Watching people with their families, and how they interact, is interesting to me. First of all, I like to look at facial features and body types, trying to match the children to the parents, or which couples are together. There was one family that were all built like blocks….the mother, the father, and all of the children had very square heads, no necks, square upper bodies, and skinny legs. It was really odd……I had a hard time looking away…..they sort of looked like cubes with arms and legs. The mother kind of led the children and her husband around like a pack leader. They followed along behind her, and it was obvious who was in charge. Back to her later…..
Because of the intensity of the game, the parents sitting around me were very vocal, coaching from the stands, and yelling at the refs (Al and another man). I do get a little defensive when anyone criticizes him, but I think I’m supposed to. In our marriage vows, we did promise to protect each other. I think that goes for unfair criticism too! Again, if they want to do the job, then apply for it. See if they want to run up and down the court for up to 16 games a week. See if they appreciate being yelled at, called names, or criticized for making the right call! Of course, some things get by the refs, and of course, they will let some things go on purpose, especially with the younger athletes. They’re only human, and the game does need to move along. If they called every little travel by these young kids who are still working on their coordination and control, then the games would take days to complete! After Al came over and kissed me, they realized who I was there to watch, so they toned it down a bit. I guess they knew better than to say anything with his wife sitting there. If they said anything after that, they kept it to a minimum.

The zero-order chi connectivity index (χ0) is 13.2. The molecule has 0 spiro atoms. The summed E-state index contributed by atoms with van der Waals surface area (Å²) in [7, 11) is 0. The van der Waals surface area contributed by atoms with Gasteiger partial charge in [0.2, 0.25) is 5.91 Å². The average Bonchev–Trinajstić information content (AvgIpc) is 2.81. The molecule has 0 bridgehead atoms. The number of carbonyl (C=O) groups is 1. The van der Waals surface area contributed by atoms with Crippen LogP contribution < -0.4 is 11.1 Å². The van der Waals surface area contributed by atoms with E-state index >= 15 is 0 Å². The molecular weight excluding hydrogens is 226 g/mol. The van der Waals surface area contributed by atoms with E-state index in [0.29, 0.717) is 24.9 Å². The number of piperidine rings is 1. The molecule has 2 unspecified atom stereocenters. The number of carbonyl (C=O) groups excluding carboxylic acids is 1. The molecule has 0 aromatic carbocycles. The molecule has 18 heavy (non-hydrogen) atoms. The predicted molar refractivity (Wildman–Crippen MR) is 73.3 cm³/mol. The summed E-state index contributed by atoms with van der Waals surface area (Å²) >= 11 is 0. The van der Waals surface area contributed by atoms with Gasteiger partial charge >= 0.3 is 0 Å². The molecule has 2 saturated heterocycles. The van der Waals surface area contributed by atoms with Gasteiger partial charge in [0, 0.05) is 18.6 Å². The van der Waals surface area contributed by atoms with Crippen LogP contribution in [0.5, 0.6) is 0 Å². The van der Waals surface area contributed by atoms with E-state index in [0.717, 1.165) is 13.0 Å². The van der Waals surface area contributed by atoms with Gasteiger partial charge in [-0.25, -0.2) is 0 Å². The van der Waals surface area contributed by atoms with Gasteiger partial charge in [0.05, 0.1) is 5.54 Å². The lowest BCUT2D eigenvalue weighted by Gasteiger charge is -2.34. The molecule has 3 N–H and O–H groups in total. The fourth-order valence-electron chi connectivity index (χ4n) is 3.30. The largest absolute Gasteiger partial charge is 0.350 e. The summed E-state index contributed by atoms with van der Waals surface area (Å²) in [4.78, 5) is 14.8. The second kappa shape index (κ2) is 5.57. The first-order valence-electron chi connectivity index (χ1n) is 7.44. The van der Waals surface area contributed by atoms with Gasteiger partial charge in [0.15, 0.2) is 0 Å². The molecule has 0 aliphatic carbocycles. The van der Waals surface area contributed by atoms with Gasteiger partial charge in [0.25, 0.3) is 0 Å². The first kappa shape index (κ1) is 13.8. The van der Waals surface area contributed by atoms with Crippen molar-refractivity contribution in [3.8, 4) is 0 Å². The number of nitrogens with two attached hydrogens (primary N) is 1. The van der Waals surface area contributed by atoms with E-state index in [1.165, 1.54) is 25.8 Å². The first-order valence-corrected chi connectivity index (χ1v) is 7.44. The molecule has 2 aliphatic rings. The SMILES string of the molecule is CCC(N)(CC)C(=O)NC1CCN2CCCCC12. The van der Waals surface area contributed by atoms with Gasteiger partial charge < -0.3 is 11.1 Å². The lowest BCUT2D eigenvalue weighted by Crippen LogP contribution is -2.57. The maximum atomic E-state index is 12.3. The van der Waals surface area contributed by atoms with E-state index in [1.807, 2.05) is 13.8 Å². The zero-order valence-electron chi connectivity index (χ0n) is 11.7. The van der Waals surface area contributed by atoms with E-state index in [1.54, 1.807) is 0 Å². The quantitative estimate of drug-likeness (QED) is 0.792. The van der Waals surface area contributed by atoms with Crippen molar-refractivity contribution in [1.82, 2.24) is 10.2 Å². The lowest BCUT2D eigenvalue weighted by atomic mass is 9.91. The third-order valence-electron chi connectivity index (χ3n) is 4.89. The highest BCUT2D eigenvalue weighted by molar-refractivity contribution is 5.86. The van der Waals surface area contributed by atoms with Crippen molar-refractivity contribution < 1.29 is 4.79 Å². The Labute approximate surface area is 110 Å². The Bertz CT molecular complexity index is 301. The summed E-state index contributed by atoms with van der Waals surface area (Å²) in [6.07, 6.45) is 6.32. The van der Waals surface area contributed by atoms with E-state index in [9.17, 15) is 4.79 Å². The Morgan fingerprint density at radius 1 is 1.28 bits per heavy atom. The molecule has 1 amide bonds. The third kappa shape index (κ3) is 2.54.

For the next game, I moved to the other end of the gym, where it was a little less crowded, and one man sat a few feet away from me. He had a lot to say when the game was going on about the refs, but as soon as Al came near me during the time outs, he lowered his head and played on his phone. When the game started back up, he started his criticism again. Coward. It wasn’t a very exciting game because one team was really bad, and it was a blowout, so I left at half time. One of the parents from the losing team was the mother from the “block” family….the pack leader. I’m actually happy I left before the end of that game. Al said she came to him, and verbally berated him for not making enough calls on the winning team. She was mad that her team lost, and was very unpleasant. It wasn’t his fault that her son’s team sucked. The saddest thing about this is that she is a co-worker of Al’s at school. She attacked another adult, who was just doing his job, over a youth basketball game. Petty. Immature. And now their working relationship will most likely be strained. As protective as I am of him, it’s probably best that I wasn’t there!
Watching and listening. Watching, listening, and learning. Spending an afternoon watching youth basketball games, and learning about people…..people I may never see again, but who show us so much about their personalities through their words and actions.